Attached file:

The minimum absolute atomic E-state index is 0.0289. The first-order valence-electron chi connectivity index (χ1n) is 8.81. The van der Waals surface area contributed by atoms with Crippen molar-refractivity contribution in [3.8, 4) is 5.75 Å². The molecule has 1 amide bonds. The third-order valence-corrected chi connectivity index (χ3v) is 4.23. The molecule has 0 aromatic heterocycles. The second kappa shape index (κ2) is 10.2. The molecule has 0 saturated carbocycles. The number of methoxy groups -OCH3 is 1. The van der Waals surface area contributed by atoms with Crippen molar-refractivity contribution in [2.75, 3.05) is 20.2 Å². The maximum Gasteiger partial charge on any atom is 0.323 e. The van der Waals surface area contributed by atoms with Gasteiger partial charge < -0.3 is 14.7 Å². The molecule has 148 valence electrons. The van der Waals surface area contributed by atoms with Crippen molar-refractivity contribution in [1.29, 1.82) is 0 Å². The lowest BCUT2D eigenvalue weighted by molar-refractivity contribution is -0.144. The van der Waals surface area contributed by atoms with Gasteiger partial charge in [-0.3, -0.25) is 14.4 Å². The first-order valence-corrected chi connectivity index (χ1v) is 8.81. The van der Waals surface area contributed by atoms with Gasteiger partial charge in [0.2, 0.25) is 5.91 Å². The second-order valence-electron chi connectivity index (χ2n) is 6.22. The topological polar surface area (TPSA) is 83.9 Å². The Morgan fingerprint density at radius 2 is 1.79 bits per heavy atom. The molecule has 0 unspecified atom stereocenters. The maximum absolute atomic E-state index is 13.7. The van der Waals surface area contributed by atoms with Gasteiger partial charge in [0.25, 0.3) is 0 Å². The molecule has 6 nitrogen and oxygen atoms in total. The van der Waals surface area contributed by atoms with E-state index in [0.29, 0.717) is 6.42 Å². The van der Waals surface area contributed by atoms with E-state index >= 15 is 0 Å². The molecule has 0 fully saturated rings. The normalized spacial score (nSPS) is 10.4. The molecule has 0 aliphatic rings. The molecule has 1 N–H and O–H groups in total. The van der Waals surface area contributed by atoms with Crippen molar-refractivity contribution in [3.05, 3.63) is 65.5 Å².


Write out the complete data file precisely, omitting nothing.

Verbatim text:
The minimum absolute atomic E-state index is 0.0289. The first-order valence-electron chi connectivity index (χ1n) is 8.81. The van der Waals surface area contributed by atoms with Crippen molar-refractivity contribution in [3.8, 4) is 5.75 Å². The molecule has 1 amide bonds. The third-order valence-corrected chi connectivity index (χ3v) is 4.23. The molecule has 0 aromatic heterocycles. The second kappa shape index (κ2) is 10.2. The molecule has 0 saturated carbocycles. The number of methoxy groups -OCH3 is 1. The van der Waals surface area contributed by atoms with Crippen molar-refractivity contribution in [2.75, 3.05) is 20.2 Å². The maximum Gasteiger partial charge on any atom is 0.323 e. The van der Waals surface area contributed by atoms with Gasteiger partial charge < -0.3 is 14.7 Å². The molecule has 148 valence electrons. The van der Waals surface area contributed by atoms with Crippen molar-refractivity contribution in [1.29, 1.82) is 0 Å². The lowest BCUT2D eigenvalue weighted by molar-refractivity contribution is -0.144. The van der Waals surface area contributed by atoms with Gasteiger partial charge in [-0.3, -0.25) is 14.4 Å². The first-order valence-corrected chi connectivity index (χ1v) is 8.81. The van der Waals surface area contributed by atoms with Gasteiger partial charge in [0.2, 0.25) is 5.91 Å². The second-order valence-electron chi connectivity index (χ2n) is 6.22. The topological polar surface area (TPSA) is 83.9 Å². The Morgan fingerprint density at radius 2 is 1.79 bits per heavy atom. The molecule has 0 unspecified atom stereocenters. The maximum absolute atomic E-state index is 13.7. The van der Waals surface area contributed by atoms with Gasteiger partial charge in [0.25, 0.3) is 0 Å². The molecule has 6 nitrogen and oxygen atoms in total. The van der Waals surface area contributed by atoms with E-state index in [0.29, 0.717) is 6.42 Å². The van der Waals surface area contributed by atoms with E-state index >= 15 is 0 Å². The molecule has 0 fully saturated rings. The normalized spacial score (nSPS) is 10.4. The molecule has 0 aliphatic rings. The molecule has 1 N–H and O–H groups in total. The van der Waals surface area contributed by atoms with Crippen molar-refractivity contribution in [3.05, 3.63) is 65.5 Å².